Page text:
Something that we have to start doing in our lives is talking to people who are outside of our echo chambers, who have different opinions, but we also have to do that with boundary. So I always encourage people to identify how they’re going to talk to people when they’re talking to people on any tense particular topic. Whether it’s controversial in a really broad way or it’s controversial just in your home, it’s really important to learn how to tolerate perspectives that are different than yours and recognize that people’s stories are different than yours. And that’s true even when it involves you. And that also means that things are going to get uncomfortable. When things start getting uncomfortable, we tend to resort to some really crummy tactics like insulting people’s intelligence, labeling people, and using judgment as a weapon. This ends up really constraining us, it constrains our relationships. It puts strain on our relationships and it really keeps us from just being ourselves because we’re less likely to open up about those stories because when we do, the truth is [that] a lot of those things are going to be broken down, and the conspiracy theory that you built is more likely to be shattered. Again we cling to them because they give us the illusion of safety and sometimes even security.
We’ve got four basic human emotions: contentment, anxiety, anger, and sadness. And we try to live our lives like we should only have one of those, yet we have all four of those columns of emotions. And those can even be broken down into more specific feelings and they’re all valid. We have to learn to build a relationship with them without getting stuck in them.. obviously. One of the ways that we do that is by tolerating things but also opening up lines of discussion that we wouldn’t have had before. So it’s really important to learn to progressively tolerate those emotions for what they are. They’re communicating information about us. As we’re learning to tolerate those emotions, we have to be very conscientious about them as well. Because a lot of times those are the things that fuel the story building that we can end up doing. I mean just think about it. If you have anxiety about talking to somebody, you’re likely to have a narrative that’s already built around that and in that narrative you can have all kinds of information that you put together. And only some of it may be based on actual fact. So as you hear, this is going to be tough.
What I suggest you do is don’t go it alone. Have somebody that you can talk to about what you’re feeling and what you’re struggling with at the same time. Also have people in your life who are going to challenge you a little bit. Who aren’t going to necessarily just make you feel comfortable about the bs stories that you’ve built. Instead they’re going to kind of push you a little bit to start challenging some of those things.
As you’re doing that, it’s really important to be very clear on your boundaries, and identifying those things that are things that you’re willing to negotiate. Things that you’re willing to have bigger, broader discussions about, and be open-minded about versus those things where you’re just really going to have to shut the door, because they’re dangerous, abusive, and harmful to you. So it is important that you have a pretty clear sense of your boundaries when you’re practicing challenging the narratives that have already been built.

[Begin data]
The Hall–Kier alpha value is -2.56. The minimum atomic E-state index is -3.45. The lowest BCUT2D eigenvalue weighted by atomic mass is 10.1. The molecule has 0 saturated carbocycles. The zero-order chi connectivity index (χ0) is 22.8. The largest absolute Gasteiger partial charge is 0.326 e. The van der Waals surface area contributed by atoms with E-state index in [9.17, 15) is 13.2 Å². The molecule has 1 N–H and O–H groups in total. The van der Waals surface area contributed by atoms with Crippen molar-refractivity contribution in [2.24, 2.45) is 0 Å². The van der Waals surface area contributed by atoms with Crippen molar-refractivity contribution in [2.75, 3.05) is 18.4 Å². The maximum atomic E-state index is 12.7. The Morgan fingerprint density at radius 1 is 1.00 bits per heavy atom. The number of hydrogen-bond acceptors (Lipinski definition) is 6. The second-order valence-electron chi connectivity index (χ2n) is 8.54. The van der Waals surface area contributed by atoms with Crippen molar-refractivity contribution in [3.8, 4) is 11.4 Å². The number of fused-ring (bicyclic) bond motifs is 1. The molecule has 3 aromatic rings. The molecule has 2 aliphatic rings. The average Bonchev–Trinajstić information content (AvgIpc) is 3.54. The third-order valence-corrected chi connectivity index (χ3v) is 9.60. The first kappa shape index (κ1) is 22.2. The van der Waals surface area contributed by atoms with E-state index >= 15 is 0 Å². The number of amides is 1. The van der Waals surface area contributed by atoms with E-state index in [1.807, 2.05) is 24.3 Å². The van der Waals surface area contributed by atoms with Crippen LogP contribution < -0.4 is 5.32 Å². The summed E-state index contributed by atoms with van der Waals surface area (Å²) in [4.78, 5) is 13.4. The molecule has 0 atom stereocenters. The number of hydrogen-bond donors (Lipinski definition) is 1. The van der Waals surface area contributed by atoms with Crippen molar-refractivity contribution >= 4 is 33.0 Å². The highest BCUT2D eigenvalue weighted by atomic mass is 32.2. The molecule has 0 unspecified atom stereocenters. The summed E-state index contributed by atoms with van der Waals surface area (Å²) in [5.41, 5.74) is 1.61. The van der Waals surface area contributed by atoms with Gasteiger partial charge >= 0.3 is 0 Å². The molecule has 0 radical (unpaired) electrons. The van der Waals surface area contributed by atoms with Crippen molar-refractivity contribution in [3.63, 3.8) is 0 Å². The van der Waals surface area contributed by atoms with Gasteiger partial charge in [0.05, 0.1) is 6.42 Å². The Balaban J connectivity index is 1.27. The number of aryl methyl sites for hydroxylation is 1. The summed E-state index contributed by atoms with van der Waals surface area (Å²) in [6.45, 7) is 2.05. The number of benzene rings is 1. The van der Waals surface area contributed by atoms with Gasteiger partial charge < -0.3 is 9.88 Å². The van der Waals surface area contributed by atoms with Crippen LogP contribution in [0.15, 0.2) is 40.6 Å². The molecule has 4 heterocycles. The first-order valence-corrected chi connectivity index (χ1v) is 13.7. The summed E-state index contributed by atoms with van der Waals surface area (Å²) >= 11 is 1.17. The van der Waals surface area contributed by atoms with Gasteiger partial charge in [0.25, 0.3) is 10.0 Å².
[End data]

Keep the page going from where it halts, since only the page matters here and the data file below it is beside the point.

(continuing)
I want to have a little disclaimer with that too. If you’ve been in abusive relationships, [such as] you’ve been betrayed or cheated on, or have a lot of relational trauma in your life, it can be really confusing to differentiate the bs from reality. And that’s usually a big part of trauma work with people who are dealing with betrayal and trauma in that kind of a way. I mean that’s the essence of gaslighting really, isn’t it. So I really encourage people to be very conscientious a lot of times. It’s a pretty good idea to have a therapist on board, where you can kind of process things and build that relationship with somebody who you really trust. And who you can talk to openly about whether or not you’re questioning yourself too much. And that therapist can also help you firm those lines up in your life.
What i recommend is when you are in those situations where you’re throwing a lot of judgment at a situation without a lot of fact, that you do a couple of things. The last thing that I would do is really look to understand what your feelings mean to you. If you’re having a feeling of anxiety, a lot of times that will mean that something’s going on in your life. If you’re having a feeling of anger, it may mean that somebody’s pushing on your boundaries. And if it’s resentment, for example, you might not be communicating those boundaries. So when you start to learn about your feelings and build up a tolerance to them, you can also use that as a tool to figure out what you’re going to do to further build those relationships with other people, and build the kinds of connections that you want to have.
So that’s it! That’s my thing on bullshit today and I want you to figure out where in your life you may be building conspiracy theories about other people about their assumptions about what they think about you. Or where you’re building assumptions about whole groups of people, and quickly over classifying, rather than asking questions and trying to dig deeper into the issue. Thank you for listening and if I didn’t put anything in this and I probably did not because it’s a very complex issue, please feel free to leave a comment and also don’t forget to like and subscribe.